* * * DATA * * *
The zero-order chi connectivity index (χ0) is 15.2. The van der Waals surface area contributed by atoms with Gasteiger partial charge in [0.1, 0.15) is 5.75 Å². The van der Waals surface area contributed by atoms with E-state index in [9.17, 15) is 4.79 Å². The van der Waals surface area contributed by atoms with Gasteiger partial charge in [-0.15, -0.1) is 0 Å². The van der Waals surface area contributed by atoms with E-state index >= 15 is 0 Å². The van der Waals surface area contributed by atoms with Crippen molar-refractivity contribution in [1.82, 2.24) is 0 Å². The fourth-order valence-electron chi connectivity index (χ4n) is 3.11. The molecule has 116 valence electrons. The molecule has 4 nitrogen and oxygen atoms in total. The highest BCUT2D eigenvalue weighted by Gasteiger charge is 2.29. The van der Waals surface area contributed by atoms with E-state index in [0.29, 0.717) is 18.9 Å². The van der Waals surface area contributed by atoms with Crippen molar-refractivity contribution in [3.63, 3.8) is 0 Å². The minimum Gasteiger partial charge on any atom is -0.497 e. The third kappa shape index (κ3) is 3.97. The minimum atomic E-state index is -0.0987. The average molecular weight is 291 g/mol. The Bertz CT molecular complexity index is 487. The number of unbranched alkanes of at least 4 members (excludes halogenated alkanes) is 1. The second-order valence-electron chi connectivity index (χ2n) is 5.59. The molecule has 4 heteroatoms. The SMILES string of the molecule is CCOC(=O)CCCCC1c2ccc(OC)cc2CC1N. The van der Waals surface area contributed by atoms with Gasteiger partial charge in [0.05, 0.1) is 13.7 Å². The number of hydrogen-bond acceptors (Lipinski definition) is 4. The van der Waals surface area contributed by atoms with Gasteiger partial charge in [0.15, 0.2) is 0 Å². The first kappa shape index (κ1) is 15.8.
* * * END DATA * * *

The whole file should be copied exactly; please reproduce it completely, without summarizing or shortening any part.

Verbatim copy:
The zero-order chi connectivity index (χ0) is 15.2. The van der Waals surface area contributed by atoms with Gasteiger partial charge in [0.1, 0.15) is 5.75 Å². The van der Waals surface area contributed by atoms with E-state index in [9.17, 15) is 4.79 Å². The van der Waals surface area contributed by atoms with Gasteiger partial charge in [-0.15, -0.1) is 0 Å². The van der Waals surface area contributed by atoms with E-state index >= 15 is 0 Å². The van der Waals surface area contributed by atoms with Crippen molar-refractivity contribution in [1.82, 2.24) is 0 Å². The fourth-order valence-electron chi connectivity index (χ4n) is 3.11. The molecule has 116 valence electrons. The molecule has 4 nitrogen and oxygen atoms in total. The highest BCUT2D eigenvalue weighted by Gasteiger charge is 2.29. The van der Waals surface area contributed by atoms with E-state index in [0.29, 0.717) is 18.9 Å². The van der Waals surface area contributed by atoms with Crippen molar-refractivity contribution in [3.63, 3.8) is 0 Å². The minimum Gasteiger partial charge on any atom is -0.497 e. The third kappa shape index (κ3) is 3.97. The minimum atomic E-state index is -0.0987. The average molecular weight is 291 g/mol. The Bertz CT molecular complexity index is 487. The number of unbranched alkanes of at least 4 members (excludes halogenated alkanes) is 1. The second-order valence-electron chi connectivity index (χ2n) is 5.59. The molecule has 4 heteroatoms. The SMILES string of the molecule is CCOC(=O)CCCCC1c2ccc(OC)cc2CC1N. The van der Waals surface area contributed by atoms with Gasteiger partial charge in [0.05, 0.1) is 13.7 Å². The number of hydrogen-bond acceptors (Lipinski definition) is 4. The van der Waals surface area contributed by atoms with Gasteiger partial charge in [0.15, 0.2) is 0 Å². The first kappa shape index (κ1) is 15.8.